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home : news : news May 22, 2015

3/6/2014 2:04:00 PM
34 frozen water services so far

by Ken Haggerty

Cannon Falls residents and the city public works department are continuing to struggle with frozen water services as one of the coldest winters of the past 100 years won't go away.

Cannon Falls public works director Tom Bergeson said the city has now taken reports of 34 frozen water services. He calls it an epidemic that cities all over Minnesota are dealing with. Bergeson said he knows of three or four lines that have refrozen after being thawed, even with people dripping a small flow of water.

Bergeson and the city have given no firm answers to homeowners on how much and even if the city will be able to offer credit on bloated sewer and water bills that result from people running water to prevent freezing.

"If it seems like we are winging it, we are," said Bergeson.

The public works committee was going to recommend the city council approve a motion at its March 6 meeting to allow property owners to pay a base amount on their monthly bill and not be given any penalties for underpaid bills until this freeze breaks and the city can figure out total costs and maybe try to work out some type of credit plan for those who have run up high water and sewer bills in an effort to avoid freezing.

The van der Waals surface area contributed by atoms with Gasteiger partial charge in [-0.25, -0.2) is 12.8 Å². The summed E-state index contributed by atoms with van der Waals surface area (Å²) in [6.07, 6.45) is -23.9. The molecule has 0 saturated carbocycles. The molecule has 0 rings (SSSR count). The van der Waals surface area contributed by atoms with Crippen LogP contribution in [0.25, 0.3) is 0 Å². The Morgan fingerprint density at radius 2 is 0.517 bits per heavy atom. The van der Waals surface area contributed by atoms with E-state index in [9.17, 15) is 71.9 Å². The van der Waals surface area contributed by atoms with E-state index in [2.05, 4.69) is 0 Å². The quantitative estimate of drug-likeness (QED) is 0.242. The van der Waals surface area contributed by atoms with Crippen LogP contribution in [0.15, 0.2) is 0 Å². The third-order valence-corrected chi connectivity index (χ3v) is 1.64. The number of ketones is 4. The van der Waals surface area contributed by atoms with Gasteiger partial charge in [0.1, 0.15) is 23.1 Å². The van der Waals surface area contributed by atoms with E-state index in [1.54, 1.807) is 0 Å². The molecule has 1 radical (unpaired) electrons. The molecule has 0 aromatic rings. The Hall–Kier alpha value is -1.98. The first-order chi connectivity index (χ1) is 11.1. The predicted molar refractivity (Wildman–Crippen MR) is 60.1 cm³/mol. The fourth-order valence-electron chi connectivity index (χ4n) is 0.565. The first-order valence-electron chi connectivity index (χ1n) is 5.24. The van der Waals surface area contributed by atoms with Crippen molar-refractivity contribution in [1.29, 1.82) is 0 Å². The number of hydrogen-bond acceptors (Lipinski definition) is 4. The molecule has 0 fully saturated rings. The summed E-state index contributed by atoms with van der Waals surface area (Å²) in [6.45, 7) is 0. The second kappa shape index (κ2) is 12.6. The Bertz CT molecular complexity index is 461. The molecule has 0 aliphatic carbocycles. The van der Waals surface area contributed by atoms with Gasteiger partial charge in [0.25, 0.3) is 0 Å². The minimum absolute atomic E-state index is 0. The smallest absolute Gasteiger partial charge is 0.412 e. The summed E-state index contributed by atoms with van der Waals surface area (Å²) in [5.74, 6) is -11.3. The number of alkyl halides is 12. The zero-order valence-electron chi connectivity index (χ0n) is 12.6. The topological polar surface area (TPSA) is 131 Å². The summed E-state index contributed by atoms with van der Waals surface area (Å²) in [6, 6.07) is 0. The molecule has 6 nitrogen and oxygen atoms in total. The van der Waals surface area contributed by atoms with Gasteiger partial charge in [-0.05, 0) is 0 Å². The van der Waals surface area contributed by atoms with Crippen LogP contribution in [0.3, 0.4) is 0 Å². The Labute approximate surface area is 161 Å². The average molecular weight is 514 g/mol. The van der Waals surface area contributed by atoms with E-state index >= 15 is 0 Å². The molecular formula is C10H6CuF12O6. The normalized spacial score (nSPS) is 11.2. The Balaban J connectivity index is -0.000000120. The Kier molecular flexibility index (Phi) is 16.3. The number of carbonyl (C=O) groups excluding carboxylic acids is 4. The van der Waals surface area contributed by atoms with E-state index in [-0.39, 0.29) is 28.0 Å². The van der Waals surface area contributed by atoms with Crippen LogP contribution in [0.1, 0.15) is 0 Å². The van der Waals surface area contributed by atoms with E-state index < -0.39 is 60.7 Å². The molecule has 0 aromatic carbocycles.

Bergeson said he thinks the frost level is at about six feet. He thinks the frost may go deeper yet as it usually does when air temperatures start to rise. Most city water services are buried at seven and a half feet. "We're approaching a dangerous level; this may be the tip of the iceberg," said Bergeson.

Interim city administrator Lanell Endres said she thinks legally the city cannot offer much assistance to those people who are hiring people to run electrical current on the frozen pipes from their homes to the city's water mains. She said homeowners own that pipe and are responsible for its maintenance.

Worst off are those people like Joanne Thiem on Cannon Court, a cul de sac in the east side neighborhood behind the high school. The city put in new plastic PVC water service lines this past summer and she and a few of her neighbors do not have the electrical current thawing option open to them that those with cast iron pipes have. A hot jet thawing system also does not work well with the PVC lines.

"I'm living like a pioneer woman until this thaws out, bucketing water in," said Thiem. She said she now hopes that when it does thaw, that the line isn't cracked or fittings aren't broken. Thiem and neighbors question the engineering of the new water lines, especially the extended exposure to a plowed street surface from the main to their homes with the large cul de sac.

Bergeson said if water temperature at your tap is below 38 degrees, you may want to consider taking precautions. The city has tried to reduce the water level in the tower to try and prevent the reservoir from becoming too cold.

He said watch for signs of rust in the water or air in the stream as warning signs that freezing may be imminent.

Other tips: If lines are frozen, remember to unplug your softener; if you are on an autopay for water billling, cancel that before a large bill is automatically withdrawn.







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